In this Small Business Innovative Research (SBIR) Phase I effort, Leiden Measurement Technology (LMT) proposes to build the Sample Pre-processing Instrument for Chemical Exploration (SPICE), an automated sample pre-processing module capable of efficiently extracting chemicals of interest from solid samples and then delivering those analytes to analytical instruments of choice. The SPICE module will be designed to work in conjunction with a number of in situ analytical instruments depending on the specific needs of the customer. More specifically, the SPICE module will consist of an ultrasonic chamber that can be operated in two modes. A static mode for mixing and homogenizing the sample, and a dynamic mode that flows solvent through the ultrasonic chamber to avoid the re-adsorption of the analytes to the solid surface. This mode is useful for extracting the maximum amount of analyte from the solid sample with a reported increase of up to 70% over static methods. Where traditional extraction of soil/mineral samples involves the removal of organics from the surface, ultrasonic energy can be used to rupture small particles and break apart aggregates to expose inner surfaces that can trap analytes.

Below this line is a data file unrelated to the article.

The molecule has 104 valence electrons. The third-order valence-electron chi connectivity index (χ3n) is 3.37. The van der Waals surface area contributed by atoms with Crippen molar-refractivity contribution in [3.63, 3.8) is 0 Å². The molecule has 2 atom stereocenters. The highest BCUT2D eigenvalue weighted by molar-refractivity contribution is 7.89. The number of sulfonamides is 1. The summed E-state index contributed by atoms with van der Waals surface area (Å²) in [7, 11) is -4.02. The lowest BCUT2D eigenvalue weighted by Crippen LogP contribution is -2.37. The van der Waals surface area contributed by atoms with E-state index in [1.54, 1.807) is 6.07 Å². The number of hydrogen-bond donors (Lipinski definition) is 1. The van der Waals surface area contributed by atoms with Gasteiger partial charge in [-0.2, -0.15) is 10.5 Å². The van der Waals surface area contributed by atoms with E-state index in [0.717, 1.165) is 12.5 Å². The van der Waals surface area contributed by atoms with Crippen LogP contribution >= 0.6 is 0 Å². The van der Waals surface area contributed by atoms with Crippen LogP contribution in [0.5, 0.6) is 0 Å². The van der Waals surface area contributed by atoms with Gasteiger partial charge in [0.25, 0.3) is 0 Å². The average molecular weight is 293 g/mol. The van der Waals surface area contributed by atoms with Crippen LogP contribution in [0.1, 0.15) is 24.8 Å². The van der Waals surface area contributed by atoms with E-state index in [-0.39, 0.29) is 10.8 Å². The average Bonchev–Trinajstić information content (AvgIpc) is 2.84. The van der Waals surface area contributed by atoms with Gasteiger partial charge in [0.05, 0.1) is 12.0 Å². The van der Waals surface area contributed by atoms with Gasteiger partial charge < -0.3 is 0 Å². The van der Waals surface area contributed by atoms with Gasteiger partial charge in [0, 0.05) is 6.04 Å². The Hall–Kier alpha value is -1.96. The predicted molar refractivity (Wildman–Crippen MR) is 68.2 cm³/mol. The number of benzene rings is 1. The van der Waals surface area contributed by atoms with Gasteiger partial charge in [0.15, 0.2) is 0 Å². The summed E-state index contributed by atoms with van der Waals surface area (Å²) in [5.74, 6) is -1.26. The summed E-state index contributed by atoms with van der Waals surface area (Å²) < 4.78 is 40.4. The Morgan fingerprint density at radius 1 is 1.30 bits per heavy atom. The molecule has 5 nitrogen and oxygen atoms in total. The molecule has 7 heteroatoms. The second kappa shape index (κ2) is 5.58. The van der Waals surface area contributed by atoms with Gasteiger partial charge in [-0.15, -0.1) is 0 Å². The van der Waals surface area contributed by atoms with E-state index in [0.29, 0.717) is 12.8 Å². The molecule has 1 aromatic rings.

The instrument described above will lead to significant improvements in the extraction of soluble analytes from solid samples over current technologies such as mechanical mixing, high temperature extraction or extraction with organic solvents. UAE leads to less cross-contamination than mechanical mixing, is more more energy efficient than thermal methods and does not require large volumes of organic solvent. In addition, the modular nature of the SPICE instrument allows it to be compatible with several analytical techniques currently in use by NASA including capillary electrophoresis, microchip capillary electrophoresis, gas chromatography, HPLC, UV fluorescence spectroscopy, Raman spectroscopy and mass spectroscopy.
The SPICE instrument is an autonomous and adaptable solid sample processing unit to be used in conjunction with other instruments for chemical analysis. It is of great benefit to NASA for processing solid samples from planets, moons, asteroids or other bodies since the return of chemical samples is challenging and prone to contamination. The ability to remove the maximum amount of chemical analytes from soil or mineral samples may reveal the presence of new chemical species important to understanding the chemical makeup of the universe.
The SPICE module will be designed to act as a remote, autonomous instrument which is ideal for processing samples under dangerous circumstances such as in the area of high radiation doses or severe chemical contamination. The module is useful in the analytic laboratory for the consistent processing of solid samples.